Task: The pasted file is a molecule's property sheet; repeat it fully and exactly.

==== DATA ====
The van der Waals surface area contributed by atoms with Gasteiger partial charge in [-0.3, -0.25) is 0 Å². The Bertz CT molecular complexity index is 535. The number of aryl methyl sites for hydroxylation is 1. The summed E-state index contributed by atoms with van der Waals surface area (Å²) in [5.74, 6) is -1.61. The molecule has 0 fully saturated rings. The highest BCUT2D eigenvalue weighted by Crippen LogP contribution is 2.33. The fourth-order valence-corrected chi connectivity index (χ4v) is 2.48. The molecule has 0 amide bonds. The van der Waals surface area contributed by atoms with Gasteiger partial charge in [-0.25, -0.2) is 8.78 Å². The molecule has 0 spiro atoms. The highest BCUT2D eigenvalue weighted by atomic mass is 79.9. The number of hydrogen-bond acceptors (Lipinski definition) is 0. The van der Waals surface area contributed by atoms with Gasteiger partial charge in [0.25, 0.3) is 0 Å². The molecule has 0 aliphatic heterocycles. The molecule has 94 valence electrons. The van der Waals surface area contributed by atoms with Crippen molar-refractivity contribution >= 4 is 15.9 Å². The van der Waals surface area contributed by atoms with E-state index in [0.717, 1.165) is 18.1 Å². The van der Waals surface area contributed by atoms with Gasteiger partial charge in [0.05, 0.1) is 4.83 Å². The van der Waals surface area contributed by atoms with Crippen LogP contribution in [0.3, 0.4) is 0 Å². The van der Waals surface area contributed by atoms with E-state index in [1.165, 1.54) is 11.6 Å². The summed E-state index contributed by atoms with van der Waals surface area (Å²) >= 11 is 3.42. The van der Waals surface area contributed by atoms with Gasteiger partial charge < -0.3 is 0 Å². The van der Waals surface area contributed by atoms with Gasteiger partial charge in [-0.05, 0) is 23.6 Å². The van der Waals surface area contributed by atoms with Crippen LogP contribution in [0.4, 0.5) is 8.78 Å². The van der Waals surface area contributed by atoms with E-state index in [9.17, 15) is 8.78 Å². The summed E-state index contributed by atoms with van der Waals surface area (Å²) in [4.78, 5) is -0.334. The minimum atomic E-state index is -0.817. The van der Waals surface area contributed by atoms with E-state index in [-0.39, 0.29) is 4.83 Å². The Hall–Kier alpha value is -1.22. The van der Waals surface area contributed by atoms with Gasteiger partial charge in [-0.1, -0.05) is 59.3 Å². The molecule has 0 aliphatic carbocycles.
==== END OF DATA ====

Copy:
The van der Waals surface area contributed by atoms with Gasteiger partial charge in [-0.3, -0.25) is 0 Å². The Bertz CT molecular complexity index is 535. The number of aryl methyl sites for hydroxylation is 1. The summed E-state index contributed by atoms with van der Waals surface area (Å²) in [5.74, 6) is -1.61. The molecule has 0 fully saturated rings. The highest BCUT2D eigenvalue weighted by Crippen LogP contribution is 2.33. The fourth-order valence-corrected chi connectivity index (χ4v) is 2.48. The molecule has 0 amide bonds. The van der Waals surface area contributed by atoms with Gasteiger partial charge in [-0.25, -0.2) is 8.78 Å². The molecule has 0 spiro atoms. The highest BCUT2D eigenvalue weighted by atomic mass is 79.9. The number of hydrogen-bond acceptors (Lipinski definition) is 0. The van der Waals surface area contributed by atoms with Gasteiger partial charge in [0.25, 0.3) is 0 Å². The molecule has 0 aliphatic heterocycles. The molecule has 94 valence electrons. The van der Waals surface area contributed by atoms with Crippen molar-refractivity contribution >= 4 is 15.9 Å². The van der Waals surface area contributed by atoms with E-state index in [0.717, 1.165) is 18.1 Å². The van der Waals surface area contributed by atoms with Gasteiger partial charge in [0.05, 0.1) is 4.83 Å². The van der Waals surface area contributed by atoms with Crippen LogP contribution in [0.3, 0.4) is 0 Å². The van der Waals surface area contributed by atoms with E-state index in [1.165, 1.54) is 11.6 Å². The summed E-state index contributed by atoms with van der Waals surface area (Å²) >= 11 is 3.42. The van der Waals surface area contributed by atoms with Gasteiger partial charge < -0.3 is 0 Å². The van der Waals surface area contributed by atoms with Gasteiger partial charge in [-0.05, 0) is 23.6 Å². The van der Waals surface area contributed by atoms with Crippen LogP contribution in [0.4, 0.5) is 8.78 Å². The van der Waals surface area contributed by atoms with E-state index in [9.17, 15) is 8.78 Å². The summed E-state index contributed by atoms with van der Waals surface area (Å²) in [4.78, 5) is -0.334. The minimum atomic E-state index is -0.817. The van der Waals surface area contributed by atoms with E-state index in [-0.39, 0.29) is 4.83 Å². The Hall–Kier alpha value is -1.22. The van der Waals surface area contributed by atoms with Gasteiger partial charge in [-0.1, -0.05) is 59.3 Å². The molecule has 0 aliphatic carbocycles.